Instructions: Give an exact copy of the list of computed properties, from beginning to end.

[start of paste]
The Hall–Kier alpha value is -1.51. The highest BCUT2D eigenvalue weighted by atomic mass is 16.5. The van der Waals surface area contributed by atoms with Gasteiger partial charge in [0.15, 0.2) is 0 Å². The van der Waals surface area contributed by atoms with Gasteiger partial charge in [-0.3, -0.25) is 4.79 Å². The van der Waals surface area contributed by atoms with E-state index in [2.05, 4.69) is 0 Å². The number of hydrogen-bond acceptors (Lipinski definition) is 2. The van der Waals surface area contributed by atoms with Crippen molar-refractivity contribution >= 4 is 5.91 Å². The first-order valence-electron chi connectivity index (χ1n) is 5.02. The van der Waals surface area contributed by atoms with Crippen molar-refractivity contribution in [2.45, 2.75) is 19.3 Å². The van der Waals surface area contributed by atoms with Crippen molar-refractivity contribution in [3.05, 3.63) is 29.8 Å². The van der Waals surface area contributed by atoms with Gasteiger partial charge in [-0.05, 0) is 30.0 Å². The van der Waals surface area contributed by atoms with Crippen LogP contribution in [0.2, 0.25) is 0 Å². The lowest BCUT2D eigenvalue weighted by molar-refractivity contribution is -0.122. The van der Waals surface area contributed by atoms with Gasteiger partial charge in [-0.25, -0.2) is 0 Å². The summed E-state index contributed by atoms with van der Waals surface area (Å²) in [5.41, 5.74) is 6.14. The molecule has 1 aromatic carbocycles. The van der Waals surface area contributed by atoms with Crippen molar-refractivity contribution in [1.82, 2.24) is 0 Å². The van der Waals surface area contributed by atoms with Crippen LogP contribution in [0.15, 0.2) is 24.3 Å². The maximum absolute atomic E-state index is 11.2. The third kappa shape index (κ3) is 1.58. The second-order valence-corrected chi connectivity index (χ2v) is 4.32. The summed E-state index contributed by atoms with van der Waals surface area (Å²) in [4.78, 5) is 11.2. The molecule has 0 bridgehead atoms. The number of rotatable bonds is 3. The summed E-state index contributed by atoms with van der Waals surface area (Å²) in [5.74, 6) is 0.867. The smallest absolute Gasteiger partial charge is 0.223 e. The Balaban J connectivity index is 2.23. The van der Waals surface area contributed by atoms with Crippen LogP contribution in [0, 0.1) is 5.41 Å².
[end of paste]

The Hall–Kier alpha value is -1.51. The highest BCUT2D eigenvalue weighted by atomic mass is 16.5. The van der Waals surface area contributed by atoms with Gasteiger partial charge in [0.15, 0.2) is 0 Å². The van der Waals surface area contributed by atoms with Gasteiger partial charge in [-0.3, -0.25) is 4.79 Å². The van der Waals surface area contributed by atoms with E-state index in [2.05, 4.69) is 0 Å². The number of hydrogen-bond acceptors (Lipinski definition) is 2. The van der Waals surface area contributed by atoms with Crippen molar-refractivity contribution >= 4 is 5.91 Å². The first-order valence-electron chi connectivity index (χ1n) is 5.02. The van der Waals surface area contributed by atoms with Crippen molar-refractivity contribution in [2.45, 2.75) is 19.3 Å². The van der Waals surface area contributed by atoms with Crippen molar-refractivity contribution in [3.05, 3.63) is 29.8 Å². The van der Waals surface area contributed by atoms with Gasteiger partial charge in [-0.05, 0) is 30.0 Å². The van der Waals surface area contributed by atoms with Crippen LogP contribution in [0.2, 0.25) is 0 Å². The lowest BCUT2D eigenvalue weighted by molar-refractivity contribution is -0.122. The van der Waals surface area contributed by atoms with Gasteiger partial charge in [-0.25, -0.2) is 0 Å². The summed E-state index contributed by atoms with van der Waals surface area (Å²) in [5.41, 5.74) is 6.14. The molecule has 1 aromatic carbocycles. The van der Waals surface area contributed by atoms with Crippen molar-refractivity contribution in [1.82, 2.24) is 0 Å². The van der Waals surface area contributed by atoms with Crippen LogP contribution in [0.15, 0.2) is 24.3 Å². The maximum absolute atomic E-state index is 11.2. The third kappa shape index (κ3) is 1.58. The second-order valence-corrected chi connectivity index (χ2v) is 4.32. The summed E-state index contributed by atoms with van der Waals surface area (Å²) in [4.78, 5) is 11.2. The molecule has 0 bridgehead atoms. The number of rotatable bonds is 3. The summed E-state index contributed by atoms with van der Waals surface area (Å²) in [5.74, 6) is 0.867. The smallest absolute Gasteiger partial charge is 0.223 e. The Balaban J connectivity index is 2.23. The van der Waals surface area contributed by atoms with Crippen LogP contribution in [0, 0.1) is 5.41 Å².